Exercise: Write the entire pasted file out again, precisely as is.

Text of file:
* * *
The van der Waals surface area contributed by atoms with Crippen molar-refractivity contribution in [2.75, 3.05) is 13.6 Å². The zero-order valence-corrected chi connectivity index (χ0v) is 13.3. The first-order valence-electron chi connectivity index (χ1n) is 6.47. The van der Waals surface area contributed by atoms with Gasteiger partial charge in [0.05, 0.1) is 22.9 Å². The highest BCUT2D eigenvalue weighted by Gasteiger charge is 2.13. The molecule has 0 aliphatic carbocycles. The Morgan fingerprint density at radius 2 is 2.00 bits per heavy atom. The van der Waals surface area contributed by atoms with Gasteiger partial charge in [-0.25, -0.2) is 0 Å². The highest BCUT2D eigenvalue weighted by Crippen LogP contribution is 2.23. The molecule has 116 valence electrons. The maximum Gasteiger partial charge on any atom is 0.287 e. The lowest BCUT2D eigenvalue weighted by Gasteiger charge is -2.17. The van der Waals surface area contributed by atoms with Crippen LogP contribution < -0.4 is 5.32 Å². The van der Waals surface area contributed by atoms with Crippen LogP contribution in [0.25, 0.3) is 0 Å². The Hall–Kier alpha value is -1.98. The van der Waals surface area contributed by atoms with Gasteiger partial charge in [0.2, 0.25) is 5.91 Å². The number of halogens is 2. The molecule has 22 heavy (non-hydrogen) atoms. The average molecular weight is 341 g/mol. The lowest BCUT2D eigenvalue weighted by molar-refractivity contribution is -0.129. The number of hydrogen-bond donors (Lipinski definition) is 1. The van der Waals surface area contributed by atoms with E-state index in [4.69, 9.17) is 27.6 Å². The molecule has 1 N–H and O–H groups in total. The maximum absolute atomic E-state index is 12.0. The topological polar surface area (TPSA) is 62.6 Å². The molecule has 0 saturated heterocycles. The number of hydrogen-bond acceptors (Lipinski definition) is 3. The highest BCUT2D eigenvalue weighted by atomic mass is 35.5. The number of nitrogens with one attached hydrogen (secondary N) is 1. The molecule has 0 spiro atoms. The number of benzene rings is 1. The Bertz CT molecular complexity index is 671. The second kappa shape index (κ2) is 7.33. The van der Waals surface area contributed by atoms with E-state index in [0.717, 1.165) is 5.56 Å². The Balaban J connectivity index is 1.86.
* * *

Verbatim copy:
The van der Waals surface area contributed by atoms with Crippen molar-refractivity contribution in [2.75, 3.05) is 13.6 Å². The zero-order valence-corrected chi connectivity index (χ0v) is 13.3. The first-order valence-electron chi connectivity index (χ1n) is 6.47. The van der Waals surface area contributed by atoms with Gasteiger partial charge in [0.05, 0.1) is 22.9 Å². The highest BCUT2D eigenvalue weighted by Gasteiger charge is 2.13. The molecule has 0 aliphatic carbocycles. The Morgan fingerprint density at radius 2 is 2.00 bits per heavy atom. The van der Waals surface area contributed by atoms with Gasteiger partial charge in [-0.25, -0.2) is 0 Å². The highest BCUT2D eigenvalue weighted by Crippen LogP contribution is 2.23. The molecule has 116 valence electrons. The maximum Gasteiger partial charge on any atom is 0.287 e. The lowest BCUT2D eigenvalue weighted by Gasteiger charge is -2.17. The van der Waals surface area contributed by atoms with Crippen LogP contribution < -0.4 is 5.32 Å². The van der Waals surface area contributed by atoms with Crippen LogP contribution in [0.25, 0.3) is 0 Å². The Hall–Kier alpha value is -1.98. The van der Waals surface area contributed by atoms with Gasteiger partial charge in [0.2, 0.25) is 5.91 Å². The number of halogens is 2. The molecule has 22 heavy (non-hydrogen) atoms. The average molecular weight is 341 g/mol. The lowest BCUT2D eigenvalue weighted by molar-refractivity contribution is -0.129. The number of hydrogen-bond donors (Lipinski definition) is 1. The van der Waals surface area contributed by atoms with E-state index in [4.69, 9.17) is 27.6 Å². The molecule has 1 N–H and O–H groups in total. The maximum absolute atomic E-state index is 12.0. The topological polar surface area (TPSA) is 62.6 Å². The molecule has 0 saturated heterocycles. The number of hydrogen-bond acceptors (Lipinski definition) is 3. The highest BCUT2D eigenvalue weighted by atomic mass is 35.5. The number of nitrogens with one attached hydrogen (secondary N) is 1. The molecule has 0 spiro atoms. The number of benzene rings is 1. The Bertz CT molecular complexity index is 671. The second kappa shape index (κ2) is 7.33. The van der Waals surface area contributed by atoms with E-state index in [0.717, 1.165) is 5.56 Å². The Balaban J connectivity index is 1.86.